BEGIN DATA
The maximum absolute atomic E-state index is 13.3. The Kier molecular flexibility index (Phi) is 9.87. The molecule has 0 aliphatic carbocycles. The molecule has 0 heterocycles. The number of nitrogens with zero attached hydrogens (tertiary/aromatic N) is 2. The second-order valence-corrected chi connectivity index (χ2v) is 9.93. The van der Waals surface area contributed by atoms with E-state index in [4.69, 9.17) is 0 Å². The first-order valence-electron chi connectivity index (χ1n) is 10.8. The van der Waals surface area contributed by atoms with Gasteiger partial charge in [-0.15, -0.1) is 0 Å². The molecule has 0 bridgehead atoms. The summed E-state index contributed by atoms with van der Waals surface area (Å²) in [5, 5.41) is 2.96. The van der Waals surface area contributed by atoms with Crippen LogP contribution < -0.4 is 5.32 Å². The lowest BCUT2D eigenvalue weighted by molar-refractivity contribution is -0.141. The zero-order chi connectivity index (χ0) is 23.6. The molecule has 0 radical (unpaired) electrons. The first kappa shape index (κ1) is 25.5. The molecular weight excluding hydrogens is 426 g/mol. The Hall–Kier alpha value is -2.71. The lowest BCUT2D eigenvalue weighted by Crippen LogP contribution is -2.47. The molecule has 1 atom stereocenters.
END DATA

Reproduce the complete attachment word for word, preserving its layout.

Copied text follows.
The maximum absolute atomic E-state index is 13.3. The Kier molecular flexibility index (Phi) is 9.87. The molecule has 0 aliphatic carbocycles. The molecule has 0 heterocycles. The number of nitrogens with zero attached hydrogens (tertiary/aromatic N) is 2. The second-order valence-corrected chi connectivity index (χ2v) is 9.93. The van der Waals surface area contributed by atoms with E-state index in [4.69, 9.17) is 0 Å². The first-order valence-electron chi connectivity index (χ1n) is 10.8. The van der Waals surface area contributed by atoms with Gasteiger partial charge in [-0.15, -0.1) is 0 Å². The molecule has 0 bridgehead atoms. The summed E-state index contributed by atoms with van der Waals surface area (Å²) in [5, 5.41) is 2.96. The van der Waals surface area contributed by atoms with Crippen LogP contribution < -0.4 is 5.32 Å². The lowest BCUT2D eigenvalue weighted by molar-refractivity contribution is -0.141. The zero-order chi connectivity index (χ0) is 23.6. The molecule has 0 radical (unpaired) electrons. The first kappa shape index (κ1) is 25.5. The molecular weight excluding hydrogens is 426 g/mol. The Hall–Kier alpha value is -2.71. The lowest BCUT2D eigenvalue weighted by Crippen LogP contribution is -2.47. The molecule has 1 atom stereocenters.